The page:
How should we spend our time at construction marketing?

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clockWe can read books, attend seminars, and implement best practices for time management, but in the end, if we have free will, we will generally do what we want to do. This observation turned into a practical measuring tool for a major California-based architectural practice in deciding its “go/no-go” rules for RFP responses. The practice asks everyone including principals to code their time, and the number of hours principals spent at the pre-decision stage on the proposal became the critical criteria in deciding if it should be pursued. The reasoning: If principals are willing to invest their time and effort in the pre-proposal stage, they are truly interested/committed to the project and are more likely to have the competence and connections to see it through.

I’m reminded of that fact when I review my daily time allocations and have learned to respect that some activities may appear to be time-wasting, but are not because I enjoy the work. The challenge, however, is to know when to let go (delegate or drop) an activity and when some work is so important that it must be done, regardless of its time and stress costs.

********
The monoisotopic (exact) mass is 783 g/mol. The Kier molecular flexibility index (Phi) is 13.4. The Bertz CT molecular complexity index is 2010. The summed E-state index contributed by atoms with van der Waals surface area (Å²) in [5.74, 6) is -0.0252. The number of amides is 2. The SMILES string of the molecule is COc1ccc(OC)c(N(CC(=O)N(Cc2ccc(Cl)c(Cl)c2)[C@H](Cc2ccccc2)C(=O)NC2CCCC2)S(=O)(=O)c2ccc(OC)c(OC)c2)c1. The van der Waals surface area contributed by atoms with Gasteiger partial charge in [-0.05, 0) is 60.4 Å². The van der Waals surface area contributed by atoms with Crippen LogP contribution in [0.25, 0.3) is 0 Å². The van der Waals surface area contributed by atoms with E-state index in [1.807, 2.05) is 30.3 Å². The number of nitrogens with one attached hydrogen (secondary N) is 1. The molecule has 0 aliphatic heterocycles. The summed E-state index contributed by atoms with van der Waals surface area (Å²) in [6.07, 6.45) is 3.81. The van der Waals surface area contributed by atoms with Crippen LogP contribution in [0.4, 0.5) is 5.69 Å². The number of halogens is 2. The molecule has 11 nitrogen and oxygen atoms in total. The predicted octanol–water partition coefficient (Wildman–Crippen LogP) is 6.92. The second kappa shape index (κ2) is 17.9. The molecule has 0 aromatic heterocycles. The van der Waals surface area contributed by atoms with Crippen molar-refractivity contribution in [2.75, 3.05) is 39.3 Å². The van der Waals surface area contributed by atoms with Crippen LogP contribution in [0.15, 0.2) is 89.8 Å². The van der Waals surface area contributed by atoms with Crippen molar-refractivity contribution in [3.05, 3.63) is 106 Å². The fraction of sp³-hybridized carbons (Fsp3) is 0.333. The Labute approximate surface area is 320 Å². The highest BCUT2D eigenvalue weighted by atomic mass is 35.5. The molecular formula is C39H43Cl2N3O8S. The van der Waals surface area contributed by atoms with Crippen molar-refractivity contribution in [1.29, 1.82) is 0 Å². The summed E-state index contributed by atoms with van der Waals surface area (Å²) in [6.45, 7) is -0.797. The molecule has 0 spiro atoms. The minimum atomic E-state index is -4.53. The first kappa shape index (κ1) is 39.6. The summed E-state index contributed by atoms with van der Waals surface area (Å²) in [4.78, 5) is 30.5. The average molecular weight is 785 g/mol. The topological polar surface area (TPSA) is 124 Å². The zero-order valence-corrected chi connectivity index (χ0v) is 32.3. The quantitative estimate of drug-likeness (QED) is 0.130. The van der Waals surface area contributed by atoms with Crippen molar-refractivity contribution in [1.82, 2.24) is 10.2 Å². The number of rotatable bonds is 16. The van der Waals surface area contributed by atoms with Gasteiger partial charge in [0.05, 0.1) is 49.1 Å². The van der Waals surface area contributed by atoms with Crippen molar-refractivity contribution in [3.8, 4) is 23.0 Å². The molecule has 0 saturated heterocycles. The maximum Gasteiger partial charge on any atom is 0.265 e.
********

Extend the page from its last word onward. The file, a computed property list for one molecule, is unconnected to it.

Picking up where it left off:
However, generally, if the stress is high and it isn’t something we like doing, we should find someone else to do it. If our core work negatively correlates with stress and dissatisfaction, then it is time to find another job (or for the organization to find another job for the employee, which may mean temporary unemployment.) This answer may not be right if you are struggling at a job you hate because you need the money, but in that case I would advocate you work as fast as possible to redesign your responsibilities to suit both the organization’s requirements and your personal needs/values.

I’ve sought to implement these principles in the selection process for our new North and South Carolina publishers. Instead of giving the candidates a fixed trial assignment and determining everything for them to do, I’ve invited them to develop their own work/action plan and goals — and offered them a modest honorarium for their efforts, regardless of success (provided they complete the basic assignment, of course.) The thinking: This is independent work, not closely supervised, and part of the work involves writing proposals and recommendations. Why not let the candidates prove themselves with some practical work that allows them to define their responsibilities with their own vision?

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